Written by: Mark Z. Danielewski
Published by: Pantheon
House of Leaves contains text that you may recognize from a song by the musical artist Poe. This is the least of the oddities you will discover in these pages.
It is at best a work of literary genius. It is at least an experimental text with interesting adjuncts and lexicography. The truth, as always, is somewhere in between. It is reminiscent of Maturin’s Melmoth the Wanderer for its complex narrative layering. Appendices contain poems, collages, sketches and photos, quotes, and a series of letters from Truant’s mother in an insane asylum written to Truant.
The premise of the layout is a kind of frame story: Johnny Truant has found an incomplete manuscript written by an old blind man named ZampanÃ². The text is ostensibly either an academic discussion of a non-existent film, or a novel. Truant is never certain. House of Leaves at large is annotated both by Truant himself and by the “editors.” The film in question, “The Navidson Record,” is supposedly a documentary made by a photojournalist who has moved into a house that is not what it seems. The least surprising thing about this house is that its internal measurements are in fact larger than its external dimensions. The strangeness progresses from there.
[ad#longpost]Much has already been made of the book’s textual experimentation. There are colored passages, stricken words and phrases, meandering, circular pages, even pages with black blocks or single words. Surely modernism and postmodernism have already liberated writers (and readers) from the tyranny of formal textual style, resulting in readers who are not easily wooed by textual caprice. In other words, if there isn’t a real reason for Danielewski’s textual tricks, they could become more irritating than effective in any way. So is the layout of the book merely a marketing ploy to ensnare gullible graduate students, or does it underscore some theme of the book and serve a real purpose within the story? The answer is yes. And no. The textual explorations serve to emphasize the degeneration of the characters’ sanity, as well as providing a kind of visual representation of the ideas of labyrinth and degeneration apparent in the novel. However, Danielewski almost goes too far. At a certain point, the reader is left thinking, “Yes, we got it. Thank you. Now can you make me fear the character’s loss, fear, and disorientation with your prose, and not just with your layout?” There are so many valid and interesting things going in in House of Leaves, that the author’s play with the layout almost obscures his real virtuosity–a shame.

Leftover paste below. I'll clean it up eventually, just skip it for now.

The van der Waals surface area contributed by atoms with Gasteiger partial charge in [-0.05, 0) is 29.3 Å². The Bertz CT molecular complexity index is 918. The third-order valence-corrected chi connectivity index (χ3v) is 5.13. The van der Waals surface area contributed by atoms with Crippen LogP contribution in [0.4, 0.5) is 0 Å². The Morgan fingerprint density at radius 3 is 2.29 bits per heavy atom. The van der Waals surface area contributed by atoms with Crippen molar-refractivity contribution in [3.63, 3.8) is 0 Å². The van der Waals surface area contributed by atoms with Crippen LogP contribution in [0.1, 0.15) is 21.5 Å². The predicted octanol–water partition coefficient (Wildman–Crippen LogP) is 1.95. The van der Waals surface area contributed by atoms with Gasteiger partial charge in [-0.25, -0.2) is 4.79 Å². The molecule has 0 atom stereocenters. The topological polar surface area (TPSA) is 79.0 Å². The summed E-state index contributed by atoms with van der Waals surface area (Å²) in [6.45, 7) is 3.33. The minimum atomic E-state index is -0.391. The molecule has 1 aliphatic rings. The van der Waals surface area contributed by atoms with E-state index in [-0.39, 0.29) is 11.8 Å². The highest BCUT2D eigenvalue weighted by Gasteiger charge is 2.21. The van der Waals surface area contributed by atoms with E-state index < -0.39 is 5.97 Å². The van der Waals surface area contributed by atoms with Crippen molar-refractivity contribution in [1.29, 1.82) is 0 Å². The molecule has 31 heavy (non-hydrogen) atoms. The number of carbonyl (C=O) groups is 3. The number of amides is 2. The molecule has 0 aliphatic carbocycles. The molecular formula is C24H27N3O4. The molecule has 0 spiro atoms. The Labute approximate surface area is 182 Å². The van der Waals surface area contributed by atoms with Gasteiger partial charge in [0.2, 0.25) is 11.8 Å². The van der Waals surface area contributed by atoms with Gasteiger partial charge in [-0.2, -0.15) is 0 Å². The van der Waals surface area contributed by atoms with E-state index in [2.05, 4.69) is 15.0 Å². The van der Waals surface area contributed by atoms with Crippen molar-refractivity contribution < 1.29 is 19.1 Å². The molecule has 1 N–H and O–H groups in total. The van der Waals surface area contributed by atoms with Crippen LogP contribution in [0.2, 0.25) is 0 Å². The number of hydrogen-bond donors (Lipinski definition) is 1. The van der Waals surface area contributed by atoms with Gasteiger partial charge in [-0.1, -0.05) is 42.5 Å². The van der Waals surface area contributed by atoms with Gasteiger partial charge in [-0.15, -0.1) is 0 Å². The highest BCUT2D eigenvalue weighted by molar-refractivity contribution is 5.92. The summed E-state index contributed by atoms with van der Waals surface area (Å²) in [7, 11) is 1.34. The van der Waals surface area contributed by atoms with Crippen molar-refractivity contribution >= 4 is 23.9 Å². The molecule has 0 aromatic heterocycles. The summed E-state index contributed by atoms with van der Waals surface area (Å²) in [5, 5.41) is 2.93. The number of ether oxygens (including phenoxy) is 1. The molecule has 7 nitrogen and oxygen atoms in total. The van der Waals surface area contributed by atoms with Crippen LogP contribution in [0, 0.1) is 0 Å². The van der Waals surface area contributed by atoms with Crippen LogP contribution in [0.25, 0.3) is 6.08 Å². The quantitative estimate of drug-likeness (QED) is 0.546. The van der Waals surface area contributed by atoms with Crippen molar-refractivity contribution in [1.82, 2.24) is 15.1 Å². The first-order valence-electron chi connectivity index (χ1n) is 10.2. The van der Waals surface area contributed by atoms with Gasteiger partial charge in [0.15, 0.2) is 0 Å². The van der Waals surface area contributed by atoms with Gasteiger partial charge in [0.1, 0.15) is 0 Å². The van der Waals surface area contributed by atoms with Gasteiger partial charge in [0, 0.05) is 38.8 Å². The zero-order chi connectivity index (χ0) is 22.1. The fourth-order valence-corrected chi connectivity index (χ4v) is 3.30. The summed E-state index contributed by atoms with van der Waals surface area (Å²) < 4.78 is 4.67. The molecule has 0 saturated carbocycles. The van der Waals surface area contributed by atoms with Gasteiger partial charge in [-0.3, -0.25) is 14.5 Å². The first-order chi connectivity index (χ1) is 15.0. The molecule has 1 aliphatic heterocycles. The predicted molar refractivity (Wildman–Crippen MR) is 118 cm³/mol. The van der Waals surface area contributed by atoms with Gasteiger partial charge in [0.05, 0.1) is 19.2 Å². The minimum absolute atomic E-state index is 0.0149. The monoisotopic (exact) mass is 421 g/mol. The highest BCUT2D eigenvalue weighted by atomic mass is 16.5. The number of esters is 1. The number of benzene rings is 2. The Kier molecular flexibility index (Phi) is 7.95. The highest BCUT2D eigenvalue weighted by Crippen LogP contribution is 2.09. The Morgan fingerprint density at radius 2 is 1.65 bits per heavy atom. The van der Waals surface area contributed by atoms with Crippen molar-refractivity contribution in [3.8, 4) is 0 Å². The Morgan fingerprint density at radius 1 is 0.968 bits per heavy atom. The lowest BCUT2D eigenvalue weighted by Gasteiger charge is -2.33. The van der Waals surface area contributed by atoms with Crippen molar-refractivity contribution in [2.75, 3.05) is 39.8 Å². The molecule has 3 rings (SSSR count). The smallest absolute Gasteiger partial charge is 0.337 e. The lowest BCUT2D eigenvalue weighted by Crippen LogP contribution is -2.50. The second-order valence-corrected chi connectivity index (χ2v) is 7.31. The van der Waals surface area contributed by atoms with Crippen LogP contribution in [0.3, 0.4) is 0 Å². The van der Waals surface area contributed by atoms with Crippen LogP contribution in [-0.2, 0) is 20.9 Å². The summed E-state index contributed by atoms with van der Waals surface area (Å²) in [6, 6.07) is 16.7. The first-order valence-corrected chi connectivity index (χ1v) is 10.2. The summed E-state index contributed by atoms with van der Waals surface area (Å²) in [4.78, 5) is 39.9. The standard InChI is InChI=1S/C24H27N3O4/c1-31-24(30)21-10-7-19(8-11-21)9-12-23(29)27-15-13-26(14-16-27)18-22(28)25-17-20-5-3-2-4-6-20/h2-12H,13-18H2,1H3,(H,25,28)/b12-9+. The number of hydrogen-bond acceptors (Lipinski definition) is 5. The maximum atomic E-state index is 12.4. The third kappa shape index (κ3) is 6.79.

The characters themselves are well-done. There are reasons to love and to dislike almost every character in the book–brave Reston, brilliant Navidson, high-strung Karen, and so on. The only exception is the main narrator, Truant. His character degenerates over the course of the novel, reflecting his increasing alienation from himself and from his world. He is either a pathological liar, rabidly insane, or both.
The fear is almost always atmospheric, internal, and situational, as opposed to reliant upon such things as monsters, gore, or the usual horror tropes. There is a “monster” at large, but the facts surrounding this creature, without giving too much away, are handled deftly enough that the real tension is not fear of imminent attack, per se, but rather the internal processes of the characters’ minds. It is the exploration of the uncanny that is the real heart of this novel, and how the uncanny can affect, or be created by, our normal lives. The average stock horror novelist today could stand to learn something about real fear from Danielewski, and from Charles Godwin’s discussion of the uncanny that flavors House of Leaves.
This book is many things: a sociological treatise on the dissolution and construction of marriages, the self, and the family; an adventure tale; a mystery; a novel of psychological suspense; a coming of age tale and a search for reliable identity; an academic argument about filmmaking; even a love story. It is, in short, about life, in all its labyrinthine glory and, yes, fear.